search.noResults

search.searching

saml.title
dataCollection.invalidEmail
note.createNoteMessage

search.noResults

search.searching

orderForm.title

orderForm.productCode
orderForm.description
orderForm.quantity
orderForm.itemPrice
orderForm.price
orderForm.totalPrice
orderForm.deliveryDetails.billingAddress
orderForm.deliveryDetails.deliveryAddress
orderForm.noItems
UK LEGAL COMMENT


Brexit –


Northridge Law’s Melanie Ellis looks at the looming spectre of Brexit and how it will impact the UK casino industry


the final countdown


W 24 DECEMBER 2020


hile most of us will be glad to see the back of 2020, 1 January 2021 brings many new challenges in the shape of the end of the Brexit transition period. Here we summarise some of the main issues


which may be faced by UK gambling businesses and highlights some steps to take before the end of the year.


Licensing and regulation


One thing Brexit is unlikely to affect to a large degree is the licensing and regulation of gambling operators, either in the UK or elsewhere in Europe. Since 2014, operators based in EU jurisdictions have needed to hold a UK operating licence in order to advertise to and accept bets from British customers. In recent years, many EU


countries have also moved to a similar “point of consumption” licensing regime. However, it is worth noting that the freedom to provide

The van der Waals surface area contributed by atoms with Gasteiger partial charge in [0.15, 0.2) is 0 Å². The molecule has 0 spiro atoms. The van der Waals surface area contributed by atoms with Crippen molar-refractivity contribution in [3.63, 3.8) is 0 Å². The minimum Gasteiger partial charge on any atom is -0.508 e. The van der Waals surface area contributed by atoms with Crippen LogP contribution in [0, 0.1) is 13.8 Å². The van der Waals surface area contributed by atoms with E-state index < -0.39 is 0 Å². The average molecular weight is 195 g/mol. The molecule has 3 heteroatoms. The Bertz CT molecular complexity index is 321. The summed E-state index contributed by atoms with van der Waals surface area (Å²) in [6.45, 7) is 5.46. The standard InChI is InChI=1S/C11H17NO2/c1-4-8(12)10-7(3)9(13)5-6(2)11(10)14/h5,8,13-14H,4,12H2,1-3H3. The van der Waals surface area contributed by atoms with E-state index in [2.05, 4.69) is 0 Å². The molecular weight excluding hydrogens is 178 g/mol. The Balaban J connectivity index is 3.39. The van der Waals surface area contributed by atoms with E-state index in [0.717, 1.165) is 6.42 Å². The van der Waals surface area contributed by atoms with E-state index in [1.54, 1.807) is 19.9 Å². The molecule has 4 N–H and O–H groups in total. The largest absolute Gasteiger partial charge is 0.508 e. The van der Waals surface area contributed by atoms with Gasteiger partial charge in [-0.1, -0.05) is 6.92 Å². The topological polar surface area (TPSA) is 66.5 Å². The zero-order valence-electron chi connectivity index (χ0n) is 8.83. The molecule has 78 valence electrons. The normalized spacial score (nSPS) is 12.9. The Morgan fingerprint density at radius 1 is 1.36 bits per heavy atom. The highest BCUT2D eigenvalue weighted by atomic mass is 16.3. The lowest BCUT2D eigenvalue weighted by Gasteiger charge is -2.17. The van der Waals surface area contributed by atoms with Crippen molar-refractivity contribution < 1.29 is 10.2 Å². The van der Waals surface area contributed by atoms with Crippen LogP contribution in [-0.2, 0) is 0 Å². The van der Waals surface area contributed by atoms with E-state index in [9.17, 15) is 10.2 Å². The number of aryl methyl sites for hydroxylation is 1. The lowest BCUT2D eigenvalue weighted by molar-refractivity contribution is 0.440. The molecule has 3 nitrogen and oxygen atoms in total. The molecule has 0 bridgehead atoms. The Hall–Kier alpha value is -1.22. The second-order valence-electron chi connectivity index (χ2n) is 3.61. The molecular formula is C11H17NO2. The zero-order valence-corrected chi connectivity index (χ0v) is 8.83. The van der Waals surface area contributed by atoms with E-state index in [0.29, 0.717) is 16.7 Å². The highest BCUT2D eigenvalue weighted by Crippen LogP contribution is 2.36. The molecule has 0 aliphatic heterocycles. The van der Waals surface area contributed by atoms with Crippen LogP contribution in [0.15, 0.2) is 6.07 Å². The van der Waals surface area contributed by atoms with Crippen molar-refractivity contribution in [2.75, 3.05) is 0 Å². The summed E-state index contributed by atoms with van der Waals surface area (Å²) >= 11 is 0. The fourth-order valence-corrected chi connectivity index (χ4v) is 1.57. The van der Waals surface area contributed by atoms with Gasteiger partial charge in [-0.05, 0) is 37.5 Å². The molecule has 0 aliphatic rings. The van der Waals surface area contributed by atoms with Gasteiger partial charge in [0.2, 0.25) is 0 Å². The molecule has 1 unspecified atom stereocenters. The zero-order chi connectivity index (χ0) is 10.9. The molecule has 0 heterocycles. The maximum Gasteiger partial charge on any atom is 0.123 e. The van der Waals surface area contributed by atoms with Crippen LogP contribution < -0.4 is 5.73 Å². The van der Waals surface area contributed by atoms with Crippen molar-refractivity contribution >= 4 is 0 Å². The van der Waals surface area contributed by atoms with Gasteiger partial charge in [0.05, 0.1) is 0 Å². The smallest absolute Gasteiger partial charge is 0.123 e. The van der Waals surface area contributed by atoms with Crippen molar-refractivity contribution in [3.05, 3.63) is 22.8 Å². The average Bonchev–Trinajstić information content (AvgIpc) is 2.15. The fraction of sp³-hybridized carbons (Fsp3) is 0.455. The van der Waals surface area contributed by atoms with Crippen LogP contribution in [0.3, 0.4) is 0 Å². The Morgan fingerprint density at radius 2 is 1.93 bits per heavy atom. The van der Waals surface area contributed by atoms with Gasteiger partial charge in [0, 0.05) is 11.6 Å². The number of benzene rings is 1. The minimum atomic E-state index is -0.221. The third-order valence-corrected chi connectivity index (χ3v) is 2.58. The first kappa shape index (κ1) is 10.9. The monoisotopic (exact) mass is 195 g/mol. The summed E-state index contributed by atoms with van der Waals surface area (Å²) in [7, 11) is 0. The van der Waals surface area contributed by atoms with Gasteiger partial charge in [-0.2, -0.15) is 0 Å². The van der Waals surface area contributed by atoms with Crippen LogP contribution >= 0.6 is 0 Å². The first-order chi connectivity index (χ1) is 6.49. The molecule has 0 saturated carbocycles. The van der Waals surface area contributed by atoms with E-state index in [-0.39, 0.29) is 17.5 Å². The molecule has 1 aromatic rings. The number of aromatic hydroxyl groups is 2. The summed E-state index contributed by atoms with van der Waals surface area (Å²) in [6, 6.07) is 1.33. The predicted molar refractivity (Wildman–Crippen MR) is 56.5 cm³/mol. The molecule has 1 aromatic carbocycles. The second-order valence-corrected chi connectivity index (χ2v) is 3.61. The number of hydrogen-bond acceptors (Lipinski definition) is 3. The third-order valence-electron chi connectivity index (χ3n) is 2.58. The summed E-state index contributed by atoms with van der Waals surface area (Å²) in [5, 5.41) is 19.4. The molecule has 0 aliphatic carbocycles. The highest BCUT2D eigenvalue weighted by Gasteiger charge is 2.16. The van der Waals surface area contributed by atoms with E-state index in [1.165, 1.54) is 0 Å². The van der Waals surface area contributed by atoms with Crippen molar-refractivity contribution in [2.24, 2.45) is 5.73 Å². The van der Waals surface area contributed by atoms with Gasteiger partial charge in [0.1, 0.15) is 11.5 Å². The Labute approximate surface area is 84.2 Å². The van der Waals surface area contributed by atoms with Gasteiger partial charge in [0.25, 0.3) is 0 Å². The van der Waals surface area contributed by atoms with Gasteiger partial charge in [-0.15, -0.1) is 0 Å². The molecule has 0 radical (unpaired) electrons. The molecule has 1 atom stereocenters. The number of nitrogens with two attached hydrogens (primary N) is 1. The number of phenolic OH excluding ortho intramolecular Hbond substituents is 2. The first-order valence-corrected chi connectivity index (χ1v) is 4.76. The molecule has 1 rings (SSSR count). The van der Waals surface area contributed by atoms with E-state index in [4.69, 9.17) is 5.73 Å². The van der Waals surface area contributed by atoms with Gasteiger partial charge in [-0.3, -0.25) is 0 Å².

services from the UK to EU jurisdictions ends on 31 December 2020. In preparation for this, many remote gambling businesses have relocated to, or set up additional operations in, jurisdictions such as Malta or Ireland. However, for UK based operators there may remain some jurisdictions where they are currently relying on EU law arguments to justify their activities, whether that is advertising in that country or passively allowing local residents to place bets. Now is a good time to check the justifications for operating in each permitted jurisdiction, to ensure they will remain valid from 1 January.


Lance Bellers/Adobe Stock


Page 1  |  Page 2  |  Page 3  |  Page 4  |  Page 5  |  Page 6  |  Page 7  |  Page 8  |  Page 9  |  Page 10  |  Page 11  |  Page 12  |  Page 13  |  Page 14  |  Page 15  |  Page 16  |  Page 17  |  Page 18  |  Page 19  |  Page 20  |  Page 21  |  Page 22  |  Page 23  |  Page 24  |  Page 25  |  Page 26  |  Page 27  |  Page 28  |  Page 29  |  Page 30  |  Page 31  |  Page 32  |  Page 33  |  Page 34  |  Page 35  |  Page 36  |  Page 37  |  Page 38  |  Page 39  |  Page 40  |  Page 41  |  Page 42  |  Page 43  |  Page 44  |  Page 45  |  Page 46  |  Page 47  |  Page 48  |  Page 49  |  Page 50  |  Page 51  |  Page 52  |  Page 53  |  Page 54